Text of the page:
I never realized the amount of labor that goes into an album. Unless you’re in the music industry, I don’t think you can appreciate all the background work. It has to be stressful. Do you have any routines that you do to help you relax?

Thomas: There are definitely things you do to deal with nerves, especially for a bigger show. One thing, for me, is that even though we may not be playing worship music, it helps me to know that this is still a ministry. I have certain people I will call, or Shane, Emily, and I will just talk or pray before we go on. Or sometimes I watch the show, The Flash (laughs). These just help me go on the stage relaxed.

Any inspirations for songs? Things that have happened in your life?

Thomas: I’ve written a couple of songs about how my past year has gone, with a duo that I was in called Compass North, that just came to an end. I think that if I put out an album in the next year, I think it will be focused on my faith in that situation, in the way that I’ve been guided through with God’s strength, my parents and my friends. That’s one of my inspirations, but even things that go on in my family and how my parents have been so supportive.

Just one last question before I let you get back to your music. Any advice for those following their musical aspirations?

Thomas: The whole thing with music, is that there are endless opportunities. You see all the famous people who have made it . . . I don’t think that should define how good of a career you have. It was hard for me to understand, but my parents keep reminding me that it shouldn’t be my main goal. Your main-focus should be on your love of music, not whether you are making a lot of money. Keep at it. I’ve been fortunate with the supportive people in my life. Get great people behind you.

Thomas Mastin lives on his family farm near Napanee, Ontario, Canada. He attends Roblin Weslyan Church and is committed to music, friends, family, and his Faith. In his spare moments, he enjoys playing and watching basketball.
If you would like to find out more about Thomas and Arbour Season, or would like to listen to and/or purchase their music, please visit one of the links below.

Thomas Mastin on Instagram

Thomas Mastin on Facebook

Arbour Season on Facebook

Arbourseason.com

Arbour Season on Youtube

Arbour Season on Spotify

Arbour Season on iTunes

Welcome to the WATCH “#RWISA” WRITE Showcase Tour! #RRBC #RRBCWRW

Welcome! Today I have the privilege of hosting RWISA Author, Nonnie Jules!

A talented writer and supportive member of Rave Reviews Book Club, or RRBC.

Blog Tour Banners

Nonnie

Please feel free to comment or share.

EXCERPT FROM THE SEQUEL TO DAYDREAM’S DAUGHTER

(I’ve decided not to preface this piece with any details.  I’d like for the readers to try and “figure” out the direction this piece is going in.  Have fun!)


LEEZA

“Are you gonna buy me a drink or, are you just gonna sit there and stare at me?” Leeza asked the stranger at the bar.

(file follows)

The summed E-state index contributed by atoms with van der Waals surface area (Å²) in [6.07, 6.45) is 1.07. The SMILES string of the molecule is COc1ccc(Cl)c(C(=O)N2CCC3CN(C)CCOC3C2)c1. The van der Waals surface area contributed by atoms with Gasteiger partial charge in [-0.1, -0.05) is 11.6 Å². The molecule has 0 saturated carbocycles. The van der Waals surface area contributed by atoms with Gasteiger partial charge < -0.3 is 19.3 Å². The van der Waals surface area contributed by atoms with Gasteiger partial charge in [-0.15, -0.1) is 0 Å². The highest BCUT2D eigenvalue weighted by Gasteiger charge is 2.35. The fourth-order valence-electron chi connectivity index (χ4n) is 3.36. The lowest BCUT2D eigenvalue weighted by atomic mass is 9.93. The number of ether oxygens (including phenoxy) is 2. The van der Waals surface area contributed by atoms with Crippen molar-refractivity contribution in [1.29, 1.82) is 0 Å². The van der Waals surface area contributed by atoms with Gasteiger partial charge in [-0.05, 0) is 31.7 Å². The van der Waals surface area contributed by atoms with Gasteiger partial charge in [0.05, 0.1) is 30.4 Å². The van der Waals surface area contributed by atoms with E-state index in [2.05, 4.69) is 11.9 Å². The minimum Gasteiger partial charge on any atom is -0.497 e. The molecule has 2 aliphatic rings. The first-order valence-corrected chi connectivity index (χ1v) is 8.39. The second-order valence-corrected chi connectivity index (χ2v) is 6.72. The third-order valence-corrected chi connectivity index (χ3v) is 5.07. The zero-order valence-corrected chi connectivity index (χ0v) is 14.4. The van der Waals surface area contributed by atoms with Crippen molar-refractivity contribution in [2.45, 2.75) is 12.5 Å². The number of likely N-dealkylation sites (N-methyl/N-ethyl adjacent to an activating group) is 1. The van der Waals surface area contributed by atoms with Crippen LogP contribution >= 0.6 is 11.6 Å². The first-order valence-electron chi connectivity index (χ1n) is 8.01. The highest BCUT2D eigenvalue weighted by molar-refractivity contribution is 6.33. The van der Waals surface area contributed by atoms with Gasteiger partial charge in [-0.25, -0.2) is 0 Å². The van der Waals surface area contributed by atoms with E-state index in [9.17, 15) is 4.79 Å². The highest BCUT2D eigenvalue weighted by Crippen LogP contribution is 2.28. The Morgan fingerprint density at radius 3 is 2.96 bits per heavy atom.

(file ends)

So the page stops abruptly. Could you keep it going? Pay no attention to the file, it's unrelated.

“Uh, sure.  What are you drinking, pretty lady?”  Swirling to and fro, the man gripped the ridges of the bar to keep from falling from the bar stool.  “Hey, bartend, give this pretty lady what ‘er she wants and put it on my tab.”

Leeza looked him up and down.  Although not bad on the eyes, he didn’t strike her as a man with deep enough pockets to have a “tab” anywhere, but, who was she to judge?

“Vodka on the rocks,” she said, gesturing to the bartender.  When her suitor heard her request, his eyebrows shot up.

“Sure you can handle that strong of a drink, pretty lady?” he asked, still teetering.

“That’s not all I can handle.” Her suggestive wink was all the invitation the stranger needed to move a little closer, in spite of the fact that he could barely stand.

“So, what’s your name, pretty lady?” he slurred.

“Anything you want it to be, honey,” she replied.

“Really?  Well, I want your name to be Available.  So, are you?”

As he sat waiting for her response, she was reminded of her puppy, Scratches, paws perched on the windowsill, awaiting her return home from work.

“You gotta pay to play with me,” she nudged.

“Well, honey, you finish up that there drink of yours, and let’s head up to my room.  I’m in town on business and I would love the company of a beautiful woman going by the name…Available.”

In one fell swoop, she turned the glass up and the vodka was gone. The stranger’s eyes bulged again.  Clearly, he’d never seen a woman down a drink like that before.

Turning away from the bar and grabbing hold of his tie, Leeza led the way to the elevator of the hotel…the stranger following close behind, like a leashed dog.

“What’s your curfew, pretty lady?”

The elevator doors had only partially closed when she took her hand and grabbed his penis through his pants.

“I’m a big girl, single with no kids…does that sound like someone with a curfew?” she asked, as the ring of the elevator signaled their arrival to their destination.

Stumbling ahead of her, the stranger swiped his key and pushed opened the door.  Leeza walked past him, falling backward onto the bed.

“C’mon over here and let’s finish the party we started downstairs,” she said, kicking off her heels and propping her legs up on the bed…spread-eagle.

Balancing as he walked, the stranger stood over the bed with a huge grin plastered across his face.  Judging from the growing bulge inside of his pants, it was easy to discern that a grin awaited her there, too.

“C’mere.  You look as if you’re really happy to see me.” Leeza forcefully took him by the tie once again and pulled him on top of her.  When she began frantically unzipping his pants, he held her by the wrists to slow her down.